After failing to find sufficient evidence to back a model’s claim that she was drugged and sexually assaulted by Bill Cosby at a Playboy Mansion party in 2008, the Los Angeles County District Attorney’s Office announced Wednesday that it would not file any criminal charges against the comedian.
Additionally, the prosecutor declined to bring charges in a second woman’s claims that she was drugged and raped in 1965 by Cosby when she was 17, saying the statute of limitations had expired.
“We are satisfied that the Los Angeles DA’s Office fully and fairly evaluated all the facts and evidence, and came to the right conclusion,” says a statement from Cosby’s attorney obtained by PEOPLE.
At the same time, Cosby’s legal team also welcomed a California appeals court ruling that Janice Dickinson, who has filed a defamation suit against Cosby for denying that he sexually assaulted her, has no right to force Cosby to give a deposition in her case.
“We are pleased that the legal issues we brought to the Court of Appeal were fairly heard and ruled upon in our favor,” Cosby’s attorneys said.
In the alleged Playboy Mansion incident, Chloe Goins, 25, is still pursuing a federal civil lawsuit. Goins alleges that as an 18-year-old attending a party at the mansion, she was given a drink by Cosby and then immediately felt dizzy and sick to her stomach, after which Cosby escorted her to a room. Her suit claims she awoke with her clothes off to find Cosby biting on one of her toes, and with her breasts “wet and sticky, as if someone had been licking them.”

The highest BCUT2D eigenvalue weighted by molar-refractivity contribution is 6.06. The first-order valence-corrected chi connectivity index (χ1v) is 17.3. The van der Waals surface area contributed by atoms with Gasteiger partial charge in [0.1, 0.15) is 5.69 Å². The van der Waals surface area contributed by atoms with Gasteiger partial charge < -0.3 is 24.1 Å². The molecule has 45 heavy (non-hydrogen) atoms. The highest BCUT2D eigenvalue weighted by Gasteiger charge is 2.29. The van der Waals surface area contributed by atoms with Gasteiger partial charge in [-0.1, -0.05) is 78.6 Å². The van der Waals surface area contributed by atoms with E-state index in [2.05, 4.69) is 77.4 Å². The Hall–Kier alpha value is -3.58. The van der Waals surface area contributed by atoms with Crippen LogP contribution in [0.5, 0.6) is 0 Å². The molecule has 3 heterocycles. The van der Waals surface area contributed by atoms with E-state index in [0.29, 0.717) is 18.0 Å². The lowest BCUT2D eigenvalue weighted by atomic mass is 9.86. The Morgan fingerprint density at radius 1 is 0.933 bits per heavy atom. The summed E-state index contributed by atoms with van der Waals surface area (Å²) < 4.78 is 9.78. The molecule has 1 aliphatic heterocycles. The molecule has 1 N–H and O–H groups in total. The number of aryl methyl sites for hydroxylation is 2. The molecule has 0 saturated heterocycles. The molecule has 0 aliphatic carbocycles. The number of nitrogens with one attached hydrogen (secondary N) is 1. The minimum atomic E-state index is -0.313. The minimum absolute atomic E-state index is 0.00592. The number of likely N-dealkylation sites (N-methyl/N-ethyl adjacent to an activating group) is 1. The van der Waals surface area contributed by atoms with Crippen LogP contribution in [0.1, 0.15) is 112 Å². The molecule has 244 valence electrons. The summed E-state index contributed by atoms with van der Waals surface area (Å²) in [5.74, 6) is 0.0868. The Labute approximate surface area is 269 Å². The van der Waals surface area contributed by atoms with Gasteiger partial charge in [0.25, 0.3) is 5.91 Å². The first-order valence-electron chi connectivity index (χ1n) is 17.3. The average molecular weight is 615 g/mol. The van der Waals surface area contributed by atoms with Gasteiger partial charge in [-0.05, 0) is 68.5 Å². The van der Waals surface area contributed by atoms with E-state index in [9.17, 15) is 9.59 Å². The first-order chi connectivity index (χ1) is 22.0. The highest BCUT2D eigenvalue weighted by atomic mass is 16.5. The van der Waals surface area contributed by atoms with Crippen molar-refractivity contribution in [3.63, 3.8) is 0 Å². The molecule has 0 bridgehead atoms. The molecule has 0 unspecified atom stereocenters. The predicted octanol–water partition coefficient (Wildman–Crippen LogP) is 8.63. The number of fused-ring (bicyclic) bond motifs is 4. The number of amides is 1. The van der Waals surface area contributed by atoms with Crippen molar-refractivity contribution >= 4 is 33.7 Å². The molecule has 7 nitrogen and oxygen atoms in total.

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However, investigators who reviewed exterior video footage of the Aug. 9, 2008 party at the mansion could find no images of either Goins or Cosby, and further found evidence that Cosby was in New York on the weekend of the event, according to the prosecutor’s office.
“They also reviewed guest lists of 56 documented events at the Playboy Mansion in 2008. [Cosby] did not appear on any guests lists for events held that summer. His name only showed up on a guest list for one event in February,” the prosecutor’s office states.
While looking further for signs of potential felony sex offenses committed by Cosby against Goins that still would fall within the statute of limitations, they again came up empty.
“Consequently,” the prosecutor’s office concluded, “after evaluating all potential charges, there is insufficient evidence to prove these crimes beyond a reasonable doubt.”
The decision still leaves Cosby to face a criminal charge of aggravated indecent assault brought Dec. 30, 2015, in Pennsylvania, involving allegations raised by Andrea Constand that he drugged and sexually assaulted her at his Elkins Park, Pennsylvania home in January 2004.
Cosby and his representatives have denied all allegations against him.